This week, I’m at our Gartner Symposium/ITxpo in Sao Paulo, Brazil and will be hosting a roundtable session to discuss ways to transform a failing security & risk program. While many security & risk professionals are keenly focused on evaluating potential security threats and plugging holes in their networks, fewer are focused on what’s most important – their ability to anticipate and respond effectively when the inevitable threat becomes reality.
How do you know if you can anticipate and respond effectively to an IT risk event? Well, the answer lies within another question – How do you know when your security & risk program is failing?
Identifying a failing security & risk program is much like a doctor diagnosing a patient that is at risk for a heart attack or stroke. The doctor will ask the patient a series of questions to determine their lifestyle and its impact on the patient’s future cardiovascular health. Likewise, Gartner has a series of questions to determine the “lifestyle” of the security & risk program and its impact on the company’s ability to anticipate and respond to an IT risk event. The key questions include:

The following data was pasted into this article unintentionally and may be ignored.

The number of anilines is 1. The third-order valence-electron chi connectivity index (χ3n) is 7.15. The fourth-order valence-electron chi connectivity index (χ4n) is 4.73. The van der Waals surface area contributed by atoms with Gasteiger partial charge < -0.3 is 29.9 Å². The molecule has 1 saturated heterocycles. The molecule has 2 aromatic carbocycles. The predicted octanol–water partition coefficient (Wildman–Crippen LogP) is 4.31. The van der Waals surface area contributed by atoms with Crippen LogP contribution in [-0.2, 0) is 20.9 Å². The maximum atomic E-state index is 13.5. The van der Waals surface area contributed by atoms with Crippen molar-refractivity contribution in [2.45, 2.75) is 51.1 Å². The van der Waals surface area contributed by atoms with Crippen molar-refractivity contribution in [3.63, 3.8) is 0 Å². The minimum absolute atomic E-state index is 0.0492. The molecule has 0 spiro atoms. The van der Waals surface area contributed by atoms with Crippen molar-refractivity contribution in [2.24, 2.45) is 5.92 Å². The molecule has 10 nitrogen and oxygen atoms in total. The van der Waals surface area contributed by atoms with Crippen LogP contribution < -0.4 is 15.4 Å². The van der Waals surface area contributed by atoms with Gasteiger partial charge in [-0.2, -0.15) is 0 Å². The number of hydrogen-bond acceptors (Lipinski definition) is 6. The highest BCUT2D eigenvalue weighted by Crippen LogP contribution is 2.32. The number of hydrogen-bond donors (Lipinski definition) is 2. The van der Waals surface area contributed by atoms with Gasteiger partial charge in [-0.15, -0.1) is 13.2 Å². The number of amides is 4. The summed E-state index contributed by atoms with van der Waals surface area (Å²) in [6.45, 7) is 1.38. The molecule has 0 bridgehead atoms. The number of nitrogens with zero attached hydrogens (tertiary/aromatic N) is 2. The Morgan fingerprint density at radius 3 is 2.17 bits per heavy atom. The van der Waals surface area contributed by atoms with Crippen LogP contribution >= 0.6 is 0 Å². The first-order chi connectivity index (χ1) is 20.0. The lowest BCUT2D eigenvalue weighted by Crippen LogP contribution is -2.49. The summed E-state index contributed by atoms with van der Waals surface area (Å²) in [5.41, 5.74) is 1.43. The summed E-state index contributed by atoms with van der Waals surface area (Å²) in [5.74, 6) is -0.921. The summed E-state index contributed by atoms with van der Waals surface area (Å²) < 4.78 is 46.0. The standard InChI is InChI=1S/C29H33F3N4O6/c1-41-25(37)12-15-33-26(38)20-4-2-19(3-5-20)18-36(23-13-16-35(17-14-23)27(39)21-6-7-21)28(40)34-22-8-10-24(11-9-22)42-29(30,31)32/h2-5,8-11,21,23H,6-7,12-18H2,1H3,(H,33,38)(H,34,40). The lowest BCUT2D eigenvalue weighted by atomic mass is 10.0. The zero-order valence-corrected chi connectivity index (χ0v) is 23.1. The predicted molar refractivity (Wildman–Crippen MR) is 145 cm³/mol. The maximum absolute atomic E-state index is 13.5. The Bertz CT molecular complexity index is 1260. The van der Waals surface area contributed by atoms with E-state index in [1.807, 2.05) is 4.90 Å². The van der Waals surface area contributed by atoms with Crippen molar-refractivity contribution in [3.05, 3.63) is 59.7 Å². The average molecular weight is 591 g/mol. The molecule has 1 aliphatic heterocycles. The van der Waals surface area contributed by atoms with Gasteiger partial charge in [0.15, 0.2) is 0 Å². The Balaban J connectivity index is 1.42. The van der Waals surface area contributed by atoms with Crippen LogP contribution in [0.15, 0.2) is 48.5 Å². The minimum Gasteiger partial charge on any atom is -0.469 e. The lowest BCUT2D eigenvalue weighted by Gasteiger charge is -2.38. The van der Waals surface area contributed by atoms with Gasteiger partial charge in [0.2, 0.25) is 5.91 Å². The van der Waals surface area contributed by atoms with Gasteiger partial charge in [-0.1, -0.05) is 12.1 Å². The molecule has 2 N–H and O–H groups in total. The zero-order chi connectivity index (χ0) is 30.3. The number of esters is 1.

- Are you focused on the most critical IT risks to the business?
- Are you continuously monitoring these critical IT risks?
- Do you have a forward-looking approach to identify emerging IT risks?
- Are you driving the right behaviors to optimize your IT risk profile?
- Are you taking too much IT risk or not taking enough?
- Do you have a full view of all the IT risks?
- Can you prepare and quickly coordinate a full response to an IT risk event?
If you answer “no” to any of these questions, then your security & risk program is most likely failing. Answering “yes” to all of the questions is a good indicator of effectiveness, but it also requires discipline to revisit the questions on a regular basis. One of the best ways to revisit these questions regularly is to use them as a basis for dialogue with your board of directors and senior executives. How do you establish this ongoing dialogue? Discuss with me at our Brazil Symposium this week or read my latest research at gartner.com.
Comments or opinions expressed on this blog are those of the individual contributors only, and do not necessarily represent the views of Gartner, Inc. or its management. Readers may copy and redistribute blog postings on other blogs, or otherwise for private, non-commercial or journalistic purposes, with attribution to Gartner. This content may not be used for any other purposes in any other formats or media. The content on this blog is provided on an "as-is" basis. Gartner shall not be liable for any damages whatsoever arising out of the content or use of this blog.